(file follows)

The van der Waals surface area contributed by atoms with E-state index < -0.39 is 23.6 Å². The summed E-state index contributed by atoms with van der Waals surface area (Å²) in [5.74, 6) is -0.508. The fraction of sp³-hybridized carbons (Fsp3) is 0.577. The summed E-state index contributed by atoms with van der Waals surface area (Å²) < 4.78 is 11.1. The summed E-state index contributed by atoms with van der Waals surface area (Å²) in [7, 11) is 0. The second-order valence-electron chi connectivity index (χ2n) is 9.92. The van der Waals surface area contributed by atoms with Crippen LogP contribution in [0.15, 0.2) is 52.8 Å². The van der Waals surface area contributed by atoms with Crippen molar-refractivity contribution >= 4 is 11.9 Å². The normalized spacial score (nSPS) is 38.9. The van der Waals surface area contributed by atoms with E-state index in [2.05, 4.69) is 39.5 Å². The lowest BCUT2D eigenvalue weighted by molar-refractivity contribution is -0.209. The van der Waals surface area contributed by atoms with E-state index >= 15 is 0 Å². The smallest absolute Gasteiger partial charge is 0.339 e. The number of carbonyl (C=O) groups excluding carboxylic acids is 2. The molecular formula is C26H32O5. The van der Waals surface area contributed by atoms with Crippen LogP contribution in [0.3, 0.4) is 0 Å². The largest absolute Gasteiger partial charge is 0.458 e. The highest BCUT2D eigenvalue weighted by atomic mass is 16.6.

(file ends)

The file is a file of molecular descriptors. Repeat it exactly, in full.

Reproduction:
The van der Waals surface area contributed by atoms with E-state index < -0.39 is 23.6 Å². The summed E-state index contributed by atoms with van der Waals surface area (Å²) in [5.74, 6) is -0.508. The fraction of sp³-hybridized carbons (Fsp3) is 0.577. The summed E-state index contributed by atoms with van der Waals surface area (Å²) < 4.78 is 11.1. The summed E-state index contributed by atoms with van der Waals surface area (Å²) in [7, 11) is 0. The second-order valence-electron chi connectivity index (χ2n) is 9.92. The van der Waals surface area contributed by atoms with Crippen LogP contribution in [0.15, 0.2) is 52.8 Å². The van der Waals surface area contributed by atoms with Crippen molar-refractivity contribution >= 4 is 11.9 Å². The normalized spacial score (nSPS) is 38.9. The van der Waals surface area contributed by atoms with E-state index in [2.05, 4.69) is 39.5 Å². The lowest BCUT2D eigenvalue weighted by molar-refractivity contribution is -0.209. The van der Waals surface area contributed by atoms with E-state index >= 15 is 0 Å². The smallest absolute Gasteiger partial charge is 0.339 e. The number of carbonyl (C=O) groups excluding carboxylic acids is 2. The molecular formula is C26H32O5. The van der Waals surface area contributed by atoms with Crippen LogP contribution in [0.3, 0.4) is 0 Å². The largest absolute Gasteiger partial charge is 0.458 e. The highest BCUT2D eigenvalue weighted by atomic mass is 16.6.